The Diva of Dorchester
By Kevin Cullen, Globe Columnist

The woman was fading, her breath growing shallower, raspier. AIDS had ravaged her body and tortured her mind, and all that mind could think of was the young son she was about to leave behind.

Anne Burns was there, sitting at her side, holding the woman’s bony, shrunken hand.

“Promise me,’’ the woman said,“you’ll take care of my son.’’

And Anne Burns did. After the woman died, she loved that boy as her own, as she loved all of the AIDS babies in Boston’s inner city.

“My mother was the mother to the motherless,’’ Katie Burns said, recalling that deathbed scene from some 20 years ago.

Some people talk about redemption; Anne Burns lived it, until she had no life left to give. She died last week, too soon, at 61.

When she picked herself off the streets, out of the back alleys where tricks were turned and drugs were sold, she turned her back on heroin and promised Jesus Christ she would follow him, wherever he took her. And he took her to the most destitute, the most ignored, the most scorned among us.

She was a force: loud, proud, and profane — the self-proclaimed Diva of Dorchester. When AIDS decimated the city’s poorest neighborhoods, Anne Burns was there to catch and caress the dying. In more recent years, as illness slowly crushed her, she cruised the inner city streets in her wheelchair, giving drivers heart attacks, giving hugs to prostitutes and hustlers and anybody else who needed one.

When he, Anne, and others set up their AIDS ministry in the early 1980s at what became St. Katharine Drexel Church in Dorchester, the Rev. Jerry Osterman said many were afraid to touch people with AIDS.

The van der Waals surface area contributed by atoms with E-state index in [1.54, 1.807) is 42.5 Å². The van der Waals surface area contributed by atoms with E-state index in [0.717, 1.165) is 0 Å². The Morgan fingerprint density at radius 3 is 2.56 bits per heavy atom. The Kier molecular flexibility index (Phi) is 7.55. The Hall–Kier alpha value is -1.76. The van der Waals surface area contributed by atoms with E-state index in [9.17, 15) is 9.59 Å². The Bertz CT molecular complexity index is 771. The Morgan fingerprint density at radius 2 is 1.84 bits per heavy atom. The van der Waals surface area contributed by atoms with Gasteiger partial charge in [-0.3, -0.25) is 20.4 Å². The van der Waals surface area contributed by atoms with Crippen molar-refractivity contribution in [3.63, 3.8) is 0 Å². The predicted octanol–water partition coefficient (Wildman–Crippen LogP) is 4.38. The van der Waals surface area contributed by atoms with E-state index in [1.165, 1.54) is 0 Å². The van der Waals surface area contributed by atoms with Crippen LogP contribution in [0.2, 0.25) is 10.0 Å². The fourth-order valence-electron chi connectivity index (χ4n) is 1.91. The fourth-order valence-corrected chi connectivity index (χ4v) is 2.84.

“These people are human beings,’’ Anne told Father Jerry. “I’m not putting gloves on to hug them.’’

Dolores Pickett, who worked in the AIDS ministry, said dozens of people took their last breaths while cradled in Anne’s arms. And then Anne would turn her attention to those left behind.

“Anne’s role was mama,’’ she said. “All the babies loved her.’’

Anne Burns made sure those children remembered their mothers. Every year, she gathered the AIDS orphans at St. Katharine’s rectory and had them write letters to their dead mothers. Then they put the letters in balloons and released them. As the balloons lifted skyward, Anne assured the children their mothers would get their letters in heaven.

Bishops sought her counsel. Women sought her guidance. Children sought her embrace. Whenever an ambulance went by, Anne Burns stopped and prayed for the person in the back of it.

Anne Burns had a profound, deep empathy for the least among us because she had been one of them.

One day, Father Jerry recalled, Anne’s wheelchair got stuck on a curb. She couldn’t dislodge it. A kind Boston police officer stopped, helped her into his cruiser, then loaded her wheelchair into the trunk. On the drive home, Anne turned to the cop and said, “You know, officer, this is the first time I’ve sat in the front of a police car.’’

Her model for Christian love and charity was Mother Teresa, whom she met in Boston. Three years ago, the Rev. Michael Nolan took Anne to Rome, so she could be there when her inspiration became a saint.

The funeral of the saintly, salty Anne Burns, Boston’s most loving mother, will take place Saturday, a day before Mother’s Day, at St. Katharine’s.

Katie Burns smiled, laughed, and cried, remembering a woman who judged no one.

“She carried no prejudice,’’ Katie said. “The world was her family.’’

A little earlier, Katie had been going through her mother’s clothes, before she dropped them off at Rosie’s Place, the sanctuary for poor and homeless women. Katie stuck her hand in a pocket and pulled out a bunch of prayer cards and Dunkin’ Donuts gift cards. These were the cards Anne Burns handed out to streetwalkers she talked to and embraced in the wee hours of the morning.

On one of the prayer cards Anne had written: Know that you’re loved.

In doing so, she wrote her own epitaph.

Kevin Cullen is a Globe columnist. He can be reached at Follow him on Twitter @GlobeCullen.